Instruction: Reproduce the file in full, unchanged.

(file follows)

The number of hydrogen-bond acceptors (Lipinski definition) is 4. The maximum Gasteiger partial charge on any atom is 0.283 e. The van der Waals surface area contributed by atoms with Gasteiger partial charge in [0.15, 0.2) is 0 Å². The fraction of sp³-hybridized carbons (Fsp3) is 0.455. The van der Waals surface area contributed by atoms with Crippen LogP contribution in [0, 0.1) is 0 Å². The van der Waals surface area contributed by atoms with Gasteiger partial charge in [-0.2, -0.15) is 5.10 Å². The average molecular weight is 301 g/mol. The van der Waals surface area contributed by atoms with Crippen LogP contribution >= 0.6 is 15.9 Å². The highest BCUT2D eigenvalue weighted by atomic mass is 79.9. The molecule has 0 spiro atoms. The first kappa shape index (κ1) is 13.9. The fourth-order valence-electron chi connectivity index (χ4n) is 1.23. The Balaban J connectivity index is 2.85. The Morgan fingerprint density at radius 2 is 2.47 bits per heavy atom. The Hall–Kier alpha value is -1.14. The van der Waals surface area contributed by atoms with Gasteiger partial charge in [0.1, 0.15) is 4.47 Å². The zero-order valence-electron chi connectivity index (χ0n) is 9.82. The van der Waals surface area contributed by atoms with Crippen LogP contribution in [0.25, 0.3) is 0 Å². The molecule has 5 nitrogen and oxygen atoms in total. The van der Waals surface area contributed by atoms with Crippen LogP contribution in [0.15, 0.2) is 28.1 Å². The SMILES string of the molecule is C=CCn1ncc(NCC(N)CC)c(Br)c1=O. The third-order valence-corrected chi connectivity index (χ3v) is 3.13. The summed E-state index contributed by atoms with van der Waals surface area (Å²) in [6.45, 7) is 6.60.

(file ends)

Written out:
The number of hydrogen-bond acceptors (Lipinski definition) is 4. The maximum Gasteiger partial charge on any atom is 0.283 e. The van der Waals surface area contributed by atoms with Gasteiger partial charge in [0.15, 0.2) is 0 Å². The fraction of sp³-hybridized carbons (Fsp3) is 0.455. The van der Waals surface area contributed by atoms with Crippen LogP contribution in [0, 0.1) is 0 Å². The van der Waals surface area contributed by atoms with Gasteiger partial charge in [-0.2, -0.15) is 5.10 Å². The average molecular weight is 301 g/mol. The van der Waals surface area contributed by atoms with Crippen LogP contribution >= 0.6 is 15.9 Å². The highest BCUT2D eigenvalue weighted by atomic mass is 79.9. The molecule has 0 spiro atoms. The first kappa shape index (κ1) is 13.9. The fourth-order valence-electron chi connectivity index (χ4n) is 1.23. The Balaban J connectivity index is 2.85. The Morgan fingerprint density at radius 2 is 2.47 bits per heavy atom. The Hall–Kier alpha value is -1.14. The van der Waals surface area contributed by atoms with Gasteiger partial charge in [0.1, 0.15) is 4.47 Å². The zero-order valence-electron chi connectivity index (χ0n) is 9.82. The van der Waals surface area contributed by atoms with Crippen LogP contribution in [0.25, 0.3) is 0 Å². The molecule has 5 nitrogen and oxygen atoms in total. The van der Waals surface area contributed by atoms with Crippen LogP contribution in [0.15, 0.2) is 28.1 Å². The SMILES string of the molecule is C=CCn1ncc(NCC(N)CC)c(Br)c1=O. The third-order valence-corrected chi connectivity index (χ3v) is 3.13. The summed E-state index contributed by atoms with van der Waals surface area (Å²) in [6.45, 7) is 6.60.